Eight buildings remain at this site from a gold mine that operated between 1898 and 1906. The Crow Creek Consolidated Mining Company ran the most productive gold mine of the Turnagain-Knik region in the early twentieth century. Here, placer gold was uncovered through hydraulic mining, which required a strong stream of water to expose old streambeds, violently altering the landscape. The hydraulic giant, or nozzle and hose, carved out a gorge 250 feet deep. The gravel was then washed through sluice boxes that were 200 feet long, in which the gold would settle.
The buildings up on the bluff, away from the workings on the creek, depict a mining camp that served twenty or thirty miners. Surviving from the early period are the commissary, blacksmith shop, original manager's house, four-man bunkhouse, ice house, tool shed, and smokehouse. All of them are small in scale, constructed of a rough wood frame with board-and-batten siding, as in the case of the mess hall, bunkhouse, and commissary, or round logs, as in the blacksmith shop. The ice house, by the pond, has double plank walls, with a layer of sawdust between. The buildings are functional; additional buildings were also constructed to serve specific purposes.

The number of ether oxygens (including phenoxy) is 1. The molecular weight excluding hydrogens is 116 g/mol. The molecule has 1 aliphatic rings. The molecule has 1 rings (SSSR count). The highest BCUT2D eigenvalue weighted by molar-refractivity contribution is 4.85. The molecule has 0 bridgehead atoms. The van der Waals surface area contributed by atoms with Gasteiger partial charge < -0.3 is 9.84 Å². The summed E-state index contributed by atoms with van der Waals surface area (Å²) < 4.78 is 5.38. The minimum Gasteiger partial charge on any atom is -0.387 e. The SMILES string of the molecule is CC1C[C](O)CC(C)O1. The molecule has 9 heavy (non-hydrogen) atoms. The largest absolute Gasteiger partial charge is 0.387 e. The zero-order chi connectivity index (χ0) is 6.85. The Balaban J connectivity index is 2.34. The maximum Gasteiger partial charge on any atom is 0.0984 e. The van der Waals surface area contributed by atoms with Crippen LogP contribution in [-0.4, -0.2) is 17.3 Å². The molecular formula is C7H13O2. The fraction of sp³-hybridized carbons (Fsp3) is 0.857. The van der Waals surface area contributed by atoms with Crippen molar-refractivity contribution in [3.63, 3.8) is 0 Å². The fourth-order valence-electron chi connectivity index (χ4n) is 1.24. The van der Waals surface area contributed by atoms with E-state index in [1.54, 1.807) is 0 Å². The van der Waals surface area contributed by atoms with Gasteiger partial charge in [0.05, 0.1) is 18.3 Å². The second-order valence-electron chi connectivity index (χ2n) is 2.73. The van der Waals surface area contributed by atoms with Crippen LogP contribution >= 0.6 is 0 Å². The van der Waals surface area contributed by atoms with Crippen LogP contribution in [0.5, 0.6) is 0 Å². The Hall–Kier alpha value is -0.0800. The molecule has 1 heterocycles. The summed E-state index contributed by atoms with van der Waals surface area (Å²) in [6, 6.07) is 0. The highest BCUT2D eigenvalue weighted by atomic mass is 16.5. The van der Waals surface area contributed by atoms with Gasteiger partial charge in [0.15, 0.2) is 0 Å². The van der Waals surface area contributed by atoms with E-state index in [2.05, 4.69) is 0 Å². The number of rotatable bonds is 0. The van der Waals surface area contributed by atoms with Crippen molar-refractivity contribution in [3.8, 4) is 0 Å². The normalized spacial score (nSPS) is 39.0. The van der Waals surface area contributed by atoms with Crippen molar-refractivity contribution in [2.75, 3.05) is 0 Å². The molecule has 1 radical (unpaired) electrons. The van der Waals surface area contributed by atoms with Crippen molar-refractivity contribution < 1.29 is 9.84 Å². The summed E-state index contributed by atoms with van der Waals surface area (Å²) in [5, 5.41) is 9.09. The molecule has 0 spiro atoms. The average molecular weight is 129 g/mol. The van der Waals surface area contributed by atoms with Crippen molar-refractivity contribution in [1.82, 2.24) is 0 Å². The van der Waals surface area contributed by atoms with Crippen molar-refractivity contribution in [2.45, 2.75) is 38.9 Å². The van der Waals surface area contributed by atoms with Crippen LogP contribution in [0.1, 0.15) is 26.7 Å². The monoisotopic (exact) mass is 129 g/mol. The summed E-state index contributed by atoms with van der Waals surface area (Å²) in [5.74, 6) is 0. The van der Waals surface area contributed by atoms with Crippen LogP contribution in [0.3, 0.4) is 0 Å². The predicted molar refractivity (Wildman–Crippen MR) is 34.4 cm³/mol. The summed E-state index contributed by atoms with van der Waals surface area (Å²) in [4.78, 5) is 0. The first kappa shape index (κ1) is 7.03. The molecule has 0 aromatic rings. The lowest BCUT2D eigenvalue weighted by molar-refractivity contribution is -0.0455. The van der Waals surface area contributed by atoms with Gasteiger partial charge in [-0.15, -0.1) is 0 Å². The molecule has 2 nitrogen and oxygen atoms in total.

Ownership changed several times after 1906, but the mining continued to be profitable. In 1915 a sawmill was constructed, creating a diversion flume to reroute Crow Creek and to permit the previous creek bed to be mined. In the 1920s the existing mess hall burned down. The manager's house was expanded into a new mess hall, and a new manager's house was built.
In 1967, as an Alaska Purchase Centennial project, the mine was opened to the public. Numerous artifacts found on the site are used as decoration, but they are informative nonetheless. Visitors are permitted to try their hands at panning for gold.